Saturday, February 24, 2007

Squirt the Dye

For this last example, I loaded thickened dye into small syringes and squirted it on to a piece of white fabric.

It looked pretty naked, so I filled in the background with other colours of thickened dye using a small paintbrush and the round sponges stamps. Because the fabric was wet, the background stuff washed across the fabric.

This is really the only one that I like from the entire lot. I'm thinking about entering it into the Sydney Quilt Festival in June. To cut or not to cut ... that is the question.

I tried all these techniques from the last couple of blog posts in a workshop I took recently and confess that I have learned a couple of things that I didn't expect to learn.

First of all, working with thickened dyes really isn't that much fun. Cooking the resists, mixing up the soda ash and soaking fabrics to make them nice and slimy and smelly, gallons of water washing things out again and again ... lots of work for some pretty mediocre results. I think that the fabrics looked better before they were dyed. OK, the potato resist ones aren't too bad. But I think that I'll stick to fabric paints and inks and give the dyes a miss.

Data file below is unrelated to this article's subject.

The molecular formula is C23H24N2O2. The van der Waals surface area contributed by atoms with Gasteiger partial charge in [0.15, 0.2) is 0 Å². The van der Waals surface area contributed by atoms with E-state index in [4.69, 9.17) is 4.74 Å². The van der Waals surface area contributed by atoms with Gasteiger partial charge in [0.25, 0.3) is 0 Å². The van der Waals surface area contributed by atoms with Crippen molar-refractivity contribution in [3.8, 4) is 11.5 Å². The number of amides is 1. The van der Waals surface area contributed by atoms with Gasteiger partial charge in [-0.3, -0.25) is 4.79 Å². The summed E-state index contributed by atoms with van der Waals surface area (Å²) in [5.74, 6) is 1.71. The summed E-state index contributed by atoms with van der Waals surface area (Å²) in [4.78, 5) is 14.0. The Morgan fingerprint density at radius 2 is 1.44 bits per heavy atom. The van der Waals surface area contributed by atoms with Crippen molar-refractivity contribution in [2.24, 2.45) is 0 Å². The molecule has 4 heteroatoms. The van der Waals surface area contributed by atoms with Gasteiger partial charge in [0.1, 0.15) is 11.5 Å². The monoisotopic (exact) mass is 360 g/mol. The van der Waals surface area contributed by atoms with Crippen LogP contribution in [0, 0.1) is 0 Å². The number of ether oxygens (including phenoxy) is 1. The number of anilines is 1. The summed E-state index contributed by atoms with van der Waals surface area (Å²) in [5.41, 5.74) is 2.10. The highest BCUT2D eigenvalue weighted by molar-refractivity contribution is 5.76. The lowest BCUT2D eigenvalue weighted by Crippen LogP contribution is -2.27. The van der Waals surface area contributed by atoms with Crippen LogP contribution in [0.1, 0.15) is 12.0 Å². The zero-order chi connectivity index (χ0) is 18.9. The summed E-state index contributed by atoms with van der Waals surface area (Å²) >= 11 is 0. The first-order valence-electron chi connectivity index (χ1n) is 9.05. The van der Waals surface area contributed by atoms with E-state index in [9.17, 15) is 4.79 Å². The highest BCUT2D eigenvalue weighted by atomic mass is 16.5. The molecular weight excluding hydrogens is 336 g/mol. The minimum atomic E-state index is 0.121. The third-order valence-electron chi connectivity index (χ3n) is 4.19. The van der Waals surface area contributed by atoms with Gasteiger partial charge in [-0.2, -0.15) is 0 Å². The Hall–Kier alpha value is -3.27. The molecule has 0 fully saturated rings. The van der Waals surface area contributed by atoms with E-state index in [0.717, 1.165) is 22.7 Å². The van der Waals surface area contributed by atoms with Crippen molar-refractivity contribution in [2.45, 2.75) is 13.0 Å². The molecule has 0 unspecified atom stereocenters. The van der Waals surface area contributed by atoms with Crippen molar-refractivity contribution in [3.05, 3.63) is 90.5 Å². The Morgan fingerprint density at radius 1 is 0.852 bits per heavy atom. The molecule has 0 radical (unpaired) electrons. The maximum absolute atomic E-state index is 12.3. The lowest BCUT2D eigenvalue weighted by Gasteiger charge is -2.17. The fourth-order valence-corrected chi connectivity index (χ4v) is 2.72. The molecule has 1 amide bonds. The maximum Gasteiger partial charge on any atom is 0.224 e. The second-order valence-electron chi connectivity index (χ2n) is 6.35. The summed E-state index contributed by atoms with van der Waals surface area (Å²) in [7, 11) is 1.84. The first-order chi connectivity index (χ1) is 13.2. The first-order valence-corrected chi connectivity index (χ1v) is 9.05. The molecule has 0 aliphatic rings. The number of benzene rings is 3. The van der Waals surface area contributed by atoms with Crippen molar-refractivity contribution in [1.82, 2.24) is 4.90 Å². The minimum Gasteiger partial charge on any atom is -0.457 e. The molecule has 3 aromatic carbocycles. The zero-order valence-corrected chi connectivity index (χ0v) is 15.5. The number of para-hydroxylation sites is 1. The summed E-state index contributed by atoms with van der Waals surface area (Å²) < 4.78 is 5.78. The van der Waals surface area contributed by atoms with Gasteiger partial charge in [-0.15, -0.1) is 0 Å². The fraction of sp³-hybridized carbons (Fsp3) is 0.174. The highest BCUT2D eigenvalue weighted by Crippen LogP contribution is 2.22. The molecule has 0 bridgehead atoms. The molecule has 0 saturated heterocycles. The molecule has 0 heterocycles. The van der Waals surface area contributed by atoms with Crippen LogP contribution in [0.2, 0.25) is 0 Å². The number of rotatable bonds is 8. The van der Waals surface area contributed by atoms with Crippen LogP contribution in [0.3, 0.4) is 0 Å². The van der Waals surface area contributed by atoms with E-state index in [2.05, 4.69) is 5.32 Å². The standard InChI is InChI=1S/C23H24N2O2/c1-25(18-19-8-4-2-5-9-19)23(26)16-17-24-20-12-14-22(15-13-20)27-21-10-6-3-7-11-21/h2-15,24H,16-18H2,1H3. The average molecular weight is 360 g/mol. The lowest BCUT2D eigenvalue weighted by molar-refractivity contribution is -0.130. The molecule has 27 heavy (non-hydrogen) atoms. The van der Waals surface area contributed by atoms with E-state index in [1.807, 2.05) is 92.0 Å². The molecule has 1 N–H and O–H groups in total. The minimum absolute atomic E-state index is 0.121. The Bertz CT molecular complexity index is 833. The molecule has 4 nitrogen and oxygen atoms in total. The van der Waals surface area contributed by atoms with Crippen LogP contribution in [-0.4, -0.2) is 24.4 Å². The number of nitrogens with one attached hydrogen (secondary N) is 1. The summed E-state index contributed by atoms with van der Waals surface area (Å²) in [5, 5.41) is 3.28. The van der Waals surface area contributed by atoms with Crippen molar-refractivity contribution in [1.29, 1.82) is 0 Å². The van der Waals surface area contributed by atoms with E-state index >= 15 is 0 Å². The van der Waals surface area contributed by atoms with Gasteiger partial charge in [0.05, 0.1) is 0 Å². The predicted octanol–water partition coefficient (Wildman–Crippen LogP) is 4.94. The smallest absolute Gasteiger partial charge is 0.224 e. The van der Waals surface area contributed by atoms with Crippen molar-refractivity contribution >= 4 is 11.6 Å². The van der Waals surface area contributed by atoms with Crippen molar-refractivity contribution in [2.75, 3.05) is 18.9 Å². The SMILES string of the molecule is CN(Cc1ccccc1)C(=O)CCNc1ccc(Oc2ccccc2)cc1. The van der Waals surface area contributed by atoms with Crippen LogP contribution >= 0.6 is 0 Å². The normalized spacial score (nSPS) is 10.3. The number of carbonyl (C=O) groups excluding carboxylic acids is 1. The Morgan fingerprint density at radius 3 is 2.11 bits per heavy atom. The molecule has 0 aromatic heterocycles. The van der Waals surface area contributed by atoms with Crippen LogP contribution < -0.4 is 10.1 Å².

Second, I should have brought white or light coloured fabrics to the workshop. The samples I haven't shown you were too dark to start off with and just ended up, well, darker.

Third, thickened black dye doesn't separate into different colours like black ink does when you apply it to very wet fabric. All it does is turn your fabric ... wait for it ... black. I didn't show you that one because, well, you've seen black fabric before.